Paul Edward Nally was born December 23, 1916 in Cedar Township, Greene County, Iowa. He was the son of Michael John Nally and Mary Ellen Williams Nally.
Paul attended Cedar #9 country school and Jefferson High School, graduating with the class of 1936. He graduated from the University of Nebraska at Omaha with a bachelor of science in business administration.
He was a veteran of WWII, serving in the United States Army from April 1943 to July 1945. He was a B-17 bomber pilot with the Eighth Air Force in England and twice received the Purple Heart Medal. Following the war, Paul flew cargo aircraft for the Flying Tiger Airline from California to Japan.
Paul spent most of his working years with the Department of Defense Mapping Agency in St. Louis, Missouri. Following his retirement in 1984, he lived in Jefferson, Iowa and still liked to fly his airplane after spending more than sixty five continuous years as a pilot.
Paul was a member of St. Joseph Catholic Church in Jefferson. He belonged to the Knights of Columbus, and the American Legion. He was a member of the Helping Hands Program and the Lincoln Highway Association.
Paul died January 18, 2007 at the Greene County Medical Center at the age of 90 years. Preceding him in death were his parents; a sister, Eileen Faucher; and four brothers: David, Vigil, John and James. He is survived by many friends.
The following is the copy of the ceremony naming the observation deck of the Mahanay Memorial Carillon Tower after Paul E. Nally read by Bell Tower Community Foundation President Carole Custer on June 9, 2017.
PAUL NALLY OBSERVATION DECK DEDICATION
The following is an excerpt from the Bell Tower Festival Opening Ceremonies on June 9, 2017, when Paul Nally was recognized at the dedication of the Nally Observation Deck.
Friday, June 9, 2017
Carole Custer, President
Bell Tower Community Foundation
“AND TODAY, we honor another person who, without his faith that the foundation could reenergize the tower and make it even more respectable as a landmark for our county and to attract tourists from across the country and the world, today’s dedication of the new 47-bell, 4-octave carillon would not have been possible. Paul Nally, who grew up in Cedar Township, graduated as part of the 1936 class. He gradated from University of Nebraska, (but I’ve not held that against him!) He was a bomber pilot with the 8th Air Force in England and twice received the Purple Heart Medal. He spent most of his career with the Department of Defense Mapping Agency in St. Louis and retired after 65 continuous years of being a pilot. He returned to Jefferson in 1984 and continued his love of flying his plane. Bob Owen, a close friend of his here today, and also had a love of flying, flew with Paul on his last flight.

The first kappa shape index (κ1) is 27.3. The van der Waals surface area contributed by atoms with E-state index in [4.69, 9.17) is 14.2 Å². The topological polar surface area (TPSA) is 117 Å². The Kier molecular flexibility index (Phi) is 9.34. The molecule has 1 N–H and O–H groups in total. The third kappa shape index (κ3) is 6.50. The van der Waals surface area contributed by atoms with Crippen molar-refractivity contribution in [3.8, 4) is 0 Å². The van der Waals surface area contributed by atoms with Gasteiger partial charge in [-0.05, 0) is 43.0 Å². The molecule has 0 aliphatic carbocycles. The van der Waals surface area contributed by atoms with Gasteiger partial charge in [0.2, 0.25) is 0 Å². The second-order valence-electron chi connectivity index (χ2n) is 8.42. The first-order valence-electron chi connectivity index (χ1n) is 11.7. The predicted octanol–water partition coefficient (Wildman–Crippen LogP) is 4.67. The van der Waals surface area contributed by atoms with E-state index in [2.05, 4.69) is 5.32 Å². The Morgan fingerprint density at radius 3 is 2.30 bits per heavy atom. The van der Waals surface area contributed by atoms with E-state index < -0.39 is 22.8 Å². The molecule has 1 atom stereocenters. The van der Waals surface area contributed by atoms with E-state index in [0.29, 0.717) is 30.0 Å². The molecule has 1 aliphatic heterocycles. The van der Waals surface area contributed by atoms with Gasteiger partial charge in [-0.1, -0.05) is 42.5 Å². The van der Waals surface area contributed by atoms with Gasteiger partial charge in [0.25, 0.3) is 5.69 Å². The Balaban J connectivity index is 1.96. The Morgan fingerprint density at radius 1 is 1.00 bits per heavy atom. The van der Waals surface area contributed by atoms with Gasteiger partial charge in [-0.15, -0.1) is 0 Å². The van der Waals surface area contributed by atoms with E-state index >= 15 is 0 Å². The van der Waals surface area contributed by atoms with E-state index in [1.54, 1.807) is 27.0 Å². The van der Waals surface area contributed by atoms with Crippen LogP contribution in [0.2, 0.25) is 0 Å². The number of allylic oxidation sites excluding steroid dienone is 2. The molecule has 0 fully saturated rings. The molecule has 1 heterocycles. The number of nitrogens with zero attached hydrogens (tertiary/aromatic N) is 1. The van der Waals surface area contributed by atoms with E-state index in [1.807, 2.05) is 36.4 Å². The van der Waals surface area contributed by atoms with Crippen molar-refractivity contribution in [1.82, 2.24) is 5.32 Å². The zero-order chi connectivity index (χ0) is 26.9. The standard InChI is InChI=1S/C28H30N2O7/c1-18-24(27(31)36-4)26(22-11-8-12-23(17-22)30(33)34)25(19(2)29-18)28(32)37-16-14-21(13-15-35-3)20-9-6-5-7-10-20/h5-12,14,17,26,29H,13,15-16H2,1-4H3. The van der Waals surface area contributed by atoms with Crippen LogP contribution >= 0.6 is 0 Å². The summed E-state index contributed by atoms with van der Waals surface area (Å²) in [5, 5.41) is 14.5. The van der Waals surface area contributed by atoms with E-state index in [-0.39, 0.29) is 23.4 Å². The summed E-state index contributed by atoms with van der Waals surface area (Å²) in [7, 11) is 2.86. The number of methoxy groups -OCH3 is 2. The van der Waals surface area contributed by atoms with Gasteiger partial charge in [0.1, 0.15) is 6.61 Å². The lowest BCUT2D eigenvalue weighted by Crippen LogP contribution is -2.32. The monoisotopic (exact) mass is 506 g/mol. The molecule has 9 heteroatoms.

Paul died in 2007 at the age of 90. He bequeathed the Bell Tower Community Foundation $175,000 to enhance the tower. It was his financial support that jump started the foundation’s serious quest to enhance the tower – outside seating and planters here in the plaza that we enjoy today, and was the major funding that helped us commit to completing the carillon. In his honor, and with the support of the county board of supervisors, from today forward, the tower level that draws more than 5,000 people annually to view 5 counties and myriad other attractions and businesses, will be called the Paul Nally Observation Deck. This plaque, honoring Paul, will hang in the observation deck. It reads:
Paul E. Nally Observation Deck
Dedicated June 9, 2017
To honor philanthropist Paul Nally of Jefferson, Iowa, for his bequest to the Bell Tower Community Foundation for the enhancement of the Mahanay Memorial Carillon Tower.
His donation laid the foundation for the “Let the Bells Ring” fundraising campaign to expand the original 14-bell chime to a 4-octave, 47-bell carillon during the tower’s 50th anniversary in 2016.
Nally, born in 1916 in Cedar Township in Greene County, spent most of his working years in St. Louis, Missouri, with the Department of Defense Mapping Agency and retired to Jefferson in 1984.
He died at the age of 90 in 2007.
Today, Paul’s second cousins, once removed, still living in Greene County are here today to represent him. Will they stand – Andy Geisler, Deb Geisler, Don Kersey, Sandra Kersey, and John and Marian Geisler, along with his flying buddy, Bob Owen.
I recently learned of a friendship and mentor connection between Paul and past Bell Tower of Fame winner Clarence Juhl, a NATO diplomat, who told me, “ Paul was a real hero among the many, many heroes of his generation – a quiet, unassuming, caring patriot and human being of the highest caliber. It is more than appropriate that his name should forever be honored from a height far above the lush countryside over which he so often flew and which he loved so deeply. “